The shooting of Philando Castile last summer in Falcon Heights by St. Anthony Police Officer Geronimo Yanez was one of a record number of fatal shootings involving police officers in Minnesota in 2016. The Minnesota Bureau of Criminal Apprehension reports that 13 people were killed by police officers in 2016. Since 1995, officers in Minnesota have killed at least 151 people.
This coincides with the increasing number of assaults on the police. Between 2008 and 2015, the Minnesota Bureau of Criminal Apprehension has recorded a sharp increase in the number of assaults on law enforcement officers. More recently, two-thirds of the assaults are punches or kicks, but the percentage of punches and kicks is down from 90 percent nine years ago.
The proportion of assaults with guns, knives and other dangerous weapons is going up.
From 2008 to 2010, the number of assaults on police averaged 252, resulting in 81 personal injuries to police each year. From 2013 to 2015, the number of assaults on police averaged 405 annually, with 194 law enforcement officers suffering personal injuries from assaults on average each year.
To be sure, many officers never fire a shot at anyone during their entire careers, according to James Densley, associate professor of criminal justice at Metropolitan State University. Some experts, including law enforcement officials agree, however, that officers could be trained better to handle difficult situations, and that more minority police officers are needed.
A bill under consideration by the Minnesota Legislature with some bipartisan support would have the state spend up to $10 million to improve officer training, and attract more minority members to a career in law enforcement. Rep. Tony Cornish, R-Vernon Center, chair of the House Public Safety Committee, expects the House of Representatives to pass the legislation soon.
We support that legislation and urge the Legislature to pass it and Gov. Mark Dayton to sign it.
Dennis Flaherty, executive director of the Minnesota Police and Peace Officers Association, says he welcomes the bill. It would require officers to be better trained for handling cases involving minority persons and the mentally ill. If the bill were to pass, all officers would be required to take 16 hours of training in crisis intervention mental illness, and conflict management during the three-year licensing cycle to keep their license.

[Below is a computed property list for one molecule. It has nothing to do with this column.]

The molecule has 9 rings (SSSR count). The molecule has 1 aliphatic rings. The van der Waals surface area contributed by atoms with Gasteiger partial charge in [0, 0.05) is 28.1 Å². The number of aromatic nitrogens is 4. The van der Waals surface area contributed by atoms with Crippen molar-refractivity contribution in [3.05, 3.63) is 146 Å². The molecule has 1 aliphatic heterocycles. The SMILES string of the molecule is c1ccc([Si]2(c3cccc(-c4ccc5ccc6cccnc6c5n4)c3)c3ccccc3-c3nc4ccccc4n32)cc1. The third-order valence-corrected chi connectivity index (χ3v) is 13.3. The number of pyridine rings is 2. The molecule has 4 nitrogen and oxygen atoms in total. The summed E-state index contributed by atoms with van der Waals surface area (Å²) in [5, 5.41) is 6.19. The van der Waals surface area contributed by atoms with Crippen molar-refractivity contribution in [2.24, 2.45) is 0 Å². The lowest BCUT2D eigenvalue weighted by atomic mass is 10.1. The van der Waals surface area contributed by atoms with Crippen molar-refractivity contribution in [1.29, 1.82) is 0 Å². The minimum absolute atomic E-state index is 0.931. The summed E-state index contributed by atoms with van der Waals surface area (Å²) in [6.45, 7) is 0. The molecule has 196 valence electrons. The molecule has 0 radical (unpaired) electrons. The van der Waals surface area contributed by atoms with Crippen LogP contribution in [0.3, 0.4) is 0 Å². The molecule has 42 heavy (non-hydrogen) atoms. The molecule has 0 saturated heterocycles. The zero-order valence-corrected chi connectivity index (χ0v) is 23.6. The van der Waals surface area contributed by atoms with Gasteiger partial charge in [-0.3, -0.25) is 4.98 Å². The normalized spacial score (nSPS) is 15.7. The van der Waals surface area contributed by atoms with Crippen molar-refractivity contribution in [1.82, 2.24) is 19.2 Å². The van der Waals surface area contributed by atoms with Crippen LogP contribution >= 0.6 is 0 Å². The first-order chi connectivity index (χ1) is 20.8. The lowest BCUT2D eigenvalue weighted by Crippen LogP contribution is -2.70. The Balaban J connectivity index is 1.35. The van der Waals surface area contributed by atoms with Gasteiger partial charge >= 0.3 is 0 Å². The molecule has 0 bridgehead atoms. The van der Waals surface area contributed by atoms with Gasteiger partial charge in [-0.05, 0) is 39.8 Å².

In addition, the bill has funds to entice minority members to leave their professions and become law enforcement officers by having the state pay for half of the $32,000 training cost, specifically college tuition.
Critics could argue that officers already are required to meet state standards set by the Minnesota Board of Peace Officers Standards and Training. An individual studying and training to be a police officer must complete an educational program and pass a state board exam. The officers become licensed when they are hired by a law enforcement department. This state board requires the officer to train once a year in the use of force and every five years in emergency pursuit training. In addition, the officer must complete 48 hours of continuing education every three years.
The officer, however, can choose which continuing education courses to take. For example, officer Yanez took a seminar called “The Bulletproof Warrior” that, according to the course description, urged law enforcement officers to make the decision to shoot if they feel their life is threatened.
While this training required by the Minnesota Board of Peace Officers Standards and Training has been sufficient for years past when relationships between the police and minority communities weren’t as tense as they are today, more up-to-date training is needed.
The Cornish bill has the support of the Minnesota Police and Peace Officers Association that recognizes better training in de-escalating a serious situation, will be better for the officer, the suspect and the public.
The ECM Editorial Board supports the Cornish bill in its push for additional police training. The subject of police training is definitely worthy of the Legislature’s attention.
This is an opinion of the ECM Editorial Board. The Record is part of ECM Publishers, Inc., a division of Adams Publishing Group.